The purpose of this paper is to examine a pilot in a national R&D programme in Norway (2007-2010) to join the ongoing discussion on the different meanings and uses of planning tools and approaches in cultural heritage across various disciplines. The study aimed to reveal how patterns of collaborative planning processes unfold in a complex cultural heritage setting, the key challenges, dilemmas and tensions in the different phases of the process and implications for future research and policy.

Design/methodology/approach

Longitudinal explorative dialogic action research was undertaken to investigate and capture the evolution of knowledge-creating processes. The qualitative data collection methods included 25 semi-structured interviews, focus group interviews, participatory observation and text and document analysis.

Findings

Experiential R&D activities can bridge and transcend the context-specific tensions that separate the involved actors and their activities. Furthermore, a pro-active cultural heritage authority is required at the national level to maintain supportive links to the local level, and it is necessary to manage and prevent potential opportunistic action from negatively affecting cultural heritage sites and processes.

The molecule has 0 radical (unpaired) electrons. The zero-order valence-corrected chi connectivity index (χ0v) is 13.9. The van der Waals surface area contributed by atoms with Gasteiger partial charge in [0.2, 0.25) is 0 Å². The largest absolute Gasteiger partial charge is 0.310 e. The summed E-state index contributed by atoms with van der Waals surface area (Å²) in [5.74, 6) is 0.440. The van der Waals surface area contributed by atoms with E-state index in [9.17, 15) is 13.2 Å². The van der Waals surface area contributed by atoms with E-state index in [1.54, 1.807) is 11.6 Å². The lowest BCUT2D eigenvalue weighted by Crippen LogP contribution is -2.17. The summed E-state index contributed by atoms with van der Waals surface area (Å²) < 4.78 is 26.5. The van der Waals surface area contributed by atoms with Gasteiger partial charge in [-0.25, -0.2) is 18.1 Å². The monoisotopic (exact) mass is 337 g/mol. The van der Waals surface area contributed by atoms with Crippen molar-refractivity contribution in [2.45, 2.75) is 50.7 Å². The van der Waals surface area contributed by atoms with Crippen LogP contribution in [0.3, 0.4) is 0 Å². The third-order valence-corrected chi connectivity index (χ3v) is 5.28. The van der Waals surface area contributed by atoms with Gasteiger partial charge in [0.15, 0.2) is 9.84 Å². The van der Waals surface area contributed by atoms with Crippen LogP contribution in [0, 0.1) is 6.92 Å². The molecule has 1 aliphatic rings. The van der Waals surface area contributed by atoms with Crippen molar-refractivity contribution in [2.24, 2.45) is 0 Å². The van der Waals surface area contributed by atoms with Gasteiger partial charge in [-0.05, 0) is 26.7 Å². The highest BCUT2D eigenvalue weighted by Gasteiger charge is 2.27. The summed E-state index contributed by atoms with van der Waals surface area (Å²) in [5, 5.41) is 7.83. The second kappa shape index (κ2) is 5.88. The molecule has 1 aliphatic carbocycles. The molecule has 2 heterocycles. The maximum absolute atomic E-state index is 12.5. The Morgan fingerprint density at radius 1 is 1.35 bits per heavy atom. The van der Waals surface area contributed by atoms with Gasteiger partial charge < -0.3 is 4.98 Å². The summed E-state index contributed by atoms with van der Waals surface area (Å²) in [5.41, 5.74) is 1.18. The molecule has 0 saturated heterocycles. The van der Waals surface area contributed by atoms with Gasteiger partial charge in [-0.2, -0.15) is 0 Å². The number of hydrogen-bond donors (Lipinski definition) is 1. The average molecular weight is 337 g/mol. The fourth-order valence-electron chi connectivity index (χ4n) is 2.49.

Research limitations/implications

The single case study approach makes generalising beyond the current study difficult. However, the findings raise relevant issues for further research on the management of cultural heritage policy from a sustainable development perspective.

Originality/value

This paper identifies the need to study the evolving processes of linking cultural heritage, sustainable development and collaborative planning, as well as the dynamic relationship between the national, regional and local levels of heritage management.

Details

Journal of Cultural Heritage Management and Sustainable Development, vol. 3 no. 2
Type: Research Article
ISSN: 2044-1266

Keywords

Article
Publication date: 28 October 2013

Grete Swensen and Rikke Stenbro

The purpose of this papter is to examine the role heritage considerations have played in the transformation of industrial areas in three Norwegian cities, Oslo, Drammen…

1115

Abstract

Purpose

The purpose of this papter is to examine the role heritage considerations have played in the transformation of industrial areas in three Norwegian cities, Oslo, Drammen and Larvik. The location, scale and rough appearance of industrial sites stemming from the industrial era makes these places locations for new cultural and other recreational activities made possible through architectonic interventions.